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Shelby Township

An impressive track record

Shelby man, 75, runs 32 marathons since 1986, eight triathlons last year

January 8, 2014

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Norm Killop, 75, of Shelby Township, receives a special glass trophy from race organizer Michael Ward for his faithful support of local races and overall achievements at the 5k Jingle Bell Run Dec. 22.

SHELBY TOWNSHIP — Norm Killop, 75, of Shelby Township, completed his first marathon in 1986 at the state fair grounds — six months after kicking alcoholism — and resolved to live an active, healthy lifestyle.

Since then, Killop ran 31 more marathons, two 100-mile races, four 50-mile races and six 50k races. Last year alone, he competed in eight triathlons. He also has taken gold in the Senior Olympics and has run in almost every race that organizer Michael Ward coordinated in the last 15 years, Ward said.

“He’s a legend,” Ward said. “I thought, ‘This guy needs to be recognized.’”

Ward said he worked with staff at Hanson’s Running Shop in Utica to secure a special glass trophy to present to Killop for his faithful support of local races and overall achievements. Ward presented the trophy to Killop Dec. 22 at the 5k Jingle Bell Run.

“My dad was totally, 100 percent shocked,” said Killop’s daughter, Heather Hall, of Romeo, about receiving the glass trophy. “I’ve never seen my dad cry other than my wedding day. He started to quiver.”

Hall said she was able to assemble a group of family members to witness the presentation. One family member who had the flu even came out for the ceremony and then went back home to bed.

“My dad will run every day, no matter what — never with a hat or gloves,” Hall said. “My dad’s never sick, ever. It’s amazing. Sometimes, he blames (his good health) on his running.”

Hall said she began running three years ago to be closer to her father and that her children have also started running races with them, such as a race at Belle Isle on Christmas Eve.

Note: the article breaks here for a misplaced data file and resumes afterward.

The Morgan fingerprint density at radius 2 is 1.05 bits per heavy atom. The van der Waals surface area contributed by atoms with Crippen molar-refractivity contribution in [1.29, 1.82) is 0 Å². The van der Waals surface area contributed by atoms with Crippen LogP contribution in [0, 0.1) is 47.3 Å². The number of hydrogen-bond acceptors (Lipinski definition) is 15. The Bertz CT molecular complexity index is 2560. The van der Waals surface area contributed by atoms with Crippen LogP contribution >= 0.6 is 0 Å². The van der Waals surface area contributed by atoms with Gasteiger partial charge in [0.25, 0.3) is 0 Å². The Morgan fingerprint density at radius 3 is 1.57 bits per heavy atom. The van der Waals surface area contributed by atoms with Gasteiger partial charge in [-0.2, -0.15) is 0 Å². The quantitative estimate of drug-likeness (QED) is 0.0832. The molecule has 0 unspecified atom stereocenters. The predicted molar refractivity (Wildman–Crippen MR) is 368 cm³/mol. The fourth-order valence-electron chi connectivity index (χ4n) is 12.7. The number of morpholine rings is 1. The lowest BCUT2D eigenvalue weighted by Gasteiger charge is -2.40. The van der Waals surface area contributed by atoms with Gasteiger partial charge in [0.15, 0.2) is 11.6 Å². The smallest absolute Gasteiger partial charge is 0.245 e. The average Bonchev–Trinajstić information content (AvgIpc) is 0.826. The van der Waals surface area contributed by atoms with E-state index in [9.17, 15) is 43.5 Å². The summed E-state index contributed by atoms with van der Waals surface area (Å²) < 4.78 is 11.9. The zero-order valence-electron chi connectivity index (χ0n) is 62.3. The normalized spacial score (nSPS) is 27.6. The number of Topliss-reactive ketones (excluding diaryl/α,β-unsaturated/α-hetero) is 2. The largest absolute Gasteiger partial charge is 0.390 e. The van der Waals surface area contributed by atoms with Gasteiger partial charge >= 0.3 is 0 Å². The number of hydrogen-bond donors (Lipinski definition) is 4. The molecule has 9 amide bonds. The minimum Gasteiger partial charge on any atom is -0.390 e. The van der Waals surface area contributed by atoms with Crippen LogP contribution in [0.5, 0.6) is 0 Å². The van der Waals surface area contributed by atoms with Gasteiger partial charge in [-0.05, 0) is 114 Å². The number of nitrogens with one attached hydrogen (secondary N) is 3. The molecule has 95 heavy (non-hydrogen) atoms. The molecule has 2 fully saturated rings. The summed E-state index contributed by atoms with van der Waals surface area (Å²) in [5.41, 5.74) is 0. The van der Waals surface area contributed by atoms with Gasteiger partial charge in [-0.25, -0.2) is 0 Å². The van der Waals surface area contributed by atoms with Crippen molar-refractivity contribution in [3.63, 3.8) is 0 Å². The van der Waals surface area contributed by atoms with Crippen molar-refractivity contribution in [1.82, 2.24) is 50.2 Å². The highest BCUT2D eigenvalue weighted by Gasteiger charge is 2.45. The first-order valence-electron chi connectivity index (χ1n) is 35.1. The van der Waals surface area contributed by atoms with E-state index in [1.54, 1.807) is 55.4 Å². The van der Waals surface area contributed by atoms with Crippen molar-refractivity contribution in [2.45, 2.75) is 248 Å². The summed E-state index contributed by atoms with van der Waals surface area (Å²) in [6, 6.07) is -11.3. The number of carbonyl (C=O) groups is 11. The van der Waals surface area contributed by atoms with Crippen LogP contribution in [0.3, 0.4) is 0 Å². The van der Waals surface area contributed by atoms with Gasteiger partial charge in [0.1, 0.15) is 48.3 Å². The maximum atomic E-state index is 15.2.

Killop and his younger brother bought matching stick-figure runner necklaces after Killop’s first marathon in 1986, and Killop wears his every day. Hall said he had an identical mold made for her, which he gave to her for her birthday with a poem, and he told her when he dies, to put his runner on her chain so they would always run together.

“I just think he’s a great person,” she said. “My dad has never ever run past a runner his whole life without saying, ‘Good job,’ or, ‘Looking good.’”

Killop said he was overweight when he quit drinking and he decided he needed to change. The first time he ran at Stony Creek Metropark, he said he had to stop three times while attempting to run the six-mile loop around the lake. Killop said his younger brother pushed him into it more and more.

“Then, if you asked my family, it became an addiction. I just went crazy,” Killop said. “I think if I didn’t run, my day would not be complete. I get antsy. I either run or spin or swim every day.”

Killop, a retired plant manager at a steel company, said he is at Stony Creek nearly every day. If he isn’t running, he works at the disc golf course during the summer.

He also said he served in the Navy as a flight mechanic from 1955-1961 and then, 15 years later, served another seven years in the reserves at Selfridge Air National Guard Base, where he was in charge of physical activity for the group.

Killop was one of several veterans who ran in the township’s inaugural 5k veterans memorial run Nov. 17 and who refused to accept free admission for his service to the country.

“(My daughter) is an inspiration to me. She just keeps on moving,” Killop said. “I couldn’t be more proud of her endurance and tenacity. She used to run with me; now, I’m way behind her.”

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